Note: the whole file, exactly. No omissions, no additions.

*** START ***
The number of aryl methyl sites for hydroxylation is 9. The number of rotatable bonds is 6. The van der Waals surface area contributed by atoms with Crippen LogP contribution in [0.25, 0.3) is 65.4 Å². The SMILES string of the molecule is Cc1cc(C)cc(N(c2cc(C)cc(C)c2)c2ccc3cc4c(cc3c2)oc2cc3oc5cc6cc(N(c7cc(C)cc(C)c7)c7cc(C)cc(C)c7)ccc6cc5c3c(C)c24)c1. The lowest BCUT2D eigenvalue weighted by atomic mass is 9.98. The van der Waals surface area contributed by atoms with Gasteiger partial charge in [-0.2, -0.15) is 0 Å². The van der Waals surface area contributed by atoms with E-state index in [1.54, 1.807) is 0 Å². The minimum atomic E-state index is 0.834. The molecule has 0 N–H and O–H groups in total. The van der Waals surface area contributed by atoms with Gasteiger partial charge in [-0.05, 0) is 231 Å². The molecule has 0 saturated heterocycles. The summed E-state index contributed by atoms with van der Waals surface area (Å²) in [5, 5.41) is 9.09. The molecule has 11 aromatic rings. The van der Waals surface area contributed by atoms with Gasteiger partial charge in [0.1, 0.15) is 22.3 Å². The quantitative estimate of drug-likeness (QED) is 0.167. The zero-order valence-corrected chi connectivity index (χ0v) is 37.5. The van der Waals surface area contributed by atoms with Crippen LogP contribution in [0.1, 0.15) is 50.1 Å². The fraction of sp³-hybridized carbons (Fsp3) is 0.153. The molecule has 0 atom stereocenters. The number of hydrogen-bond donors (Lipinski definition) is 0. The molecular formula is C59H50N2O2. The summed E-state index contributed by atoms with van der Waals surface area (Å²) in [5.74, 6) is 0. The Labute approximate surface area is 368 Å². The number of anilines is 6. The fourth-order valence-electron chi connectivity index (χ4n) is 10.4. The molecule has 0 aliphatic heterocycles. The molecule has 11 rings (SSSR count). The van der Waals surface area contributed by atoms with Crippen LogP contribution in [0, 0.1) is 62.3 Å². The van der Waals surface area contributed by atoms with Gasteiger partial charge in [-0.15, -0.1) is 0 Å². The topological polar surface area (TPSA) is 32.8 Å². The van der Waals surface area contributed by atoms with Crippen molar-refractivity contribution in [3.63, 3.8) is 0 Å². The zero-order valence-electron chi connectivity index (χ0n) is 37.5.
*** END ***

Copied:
The number of aryl methyl sites for hydroxylation is 9. The number of rotatable bonds is 6. The van der Waals surface area contributed by atoms with Crippen LogP contribution in [0.25, 0.3) is 65.4 Å². The SMILES string of the molecule is Cc1cc(C)cc(N(c2cc(C)cc(C)c2)c2ccc3cc4c(cc3c2)oc2cc3oc5cc6cc(N(c7cc(C)cc(C)c7)c7cc(C)cc(C)c7)ccc6cc5c3c(C)c24)c1. The lowest BCUT2D eigenvalue weighted by atomic mass is 9.98. The van der Waals surface area contributed by atoms with Gasteiger partial charge in [-0.2, -0.15) is 0 Å². The van der Waals surface area contributed by atoms with E-state index in [1.54, 1.807) is 0 Å². The minimum atomic E-state index is 0.834. The molecule has 0 N–H and O–H groups in total. The van der Waals surface area contributed by atoms with Gasteiger partial charge in [-0.05, 0) is 231 Å². The molecule has 0 saturated heterocycles. The summed E-state index contributed by atoms with van der Waals surface area (Å²) in [5, 5.41) is 9.09. The molecule has 11 aromatic rings. The van der Waals surface area contributed by atoms with Gasteiger partial charge in [0.1, 0.15) is 22.3 Å². The quantitative estimate of drug-likeness (QED) is 0.167. The zero-order valence-corrected chi connectivity index (χ0v) is 37.5. The van der Waals surface area contributed by atoms with Crippen LogP contribution in [0.1, 0.15) is 50.1 Å². The fraction of sp³-hybridized carbons (Fsp3) is 0.153. The molecule has 0 atom stereocenters. The number of hydrogen-bond donors (Lipinski definition) is 0. The molecular formula is C59H50N2O2. The summed E-state index contributed by atoms with van der Waals surface area (Å²) in [5.74, 6) is 0. The Labute approximate surface area is 368 Å². The number of anilines is 6. The fourth-order valence-electron chi connectivity index (χ4n) is 10.4. The molecule has 0 aliphatic heterocycles. The molecule has 11 rings (SSSR count). The van der Waals surface area contributed by atoms with Crippen LogP contribution in [0, 0.1) is 62.3 Å². The van der Waals surface area contributed by atoms with Gasteiger partial charge in [-0.15, -0.1) is 0 Å². The topological polar surface area (TPSA) is 32.8 Å². The van der Waals surface area contributed by atoms with Crippen molar-refractivity contribution in [3.63, 3.8) is 0 Å². The zero-order valence-electron chi connectivity index (χ0n) is 37.5.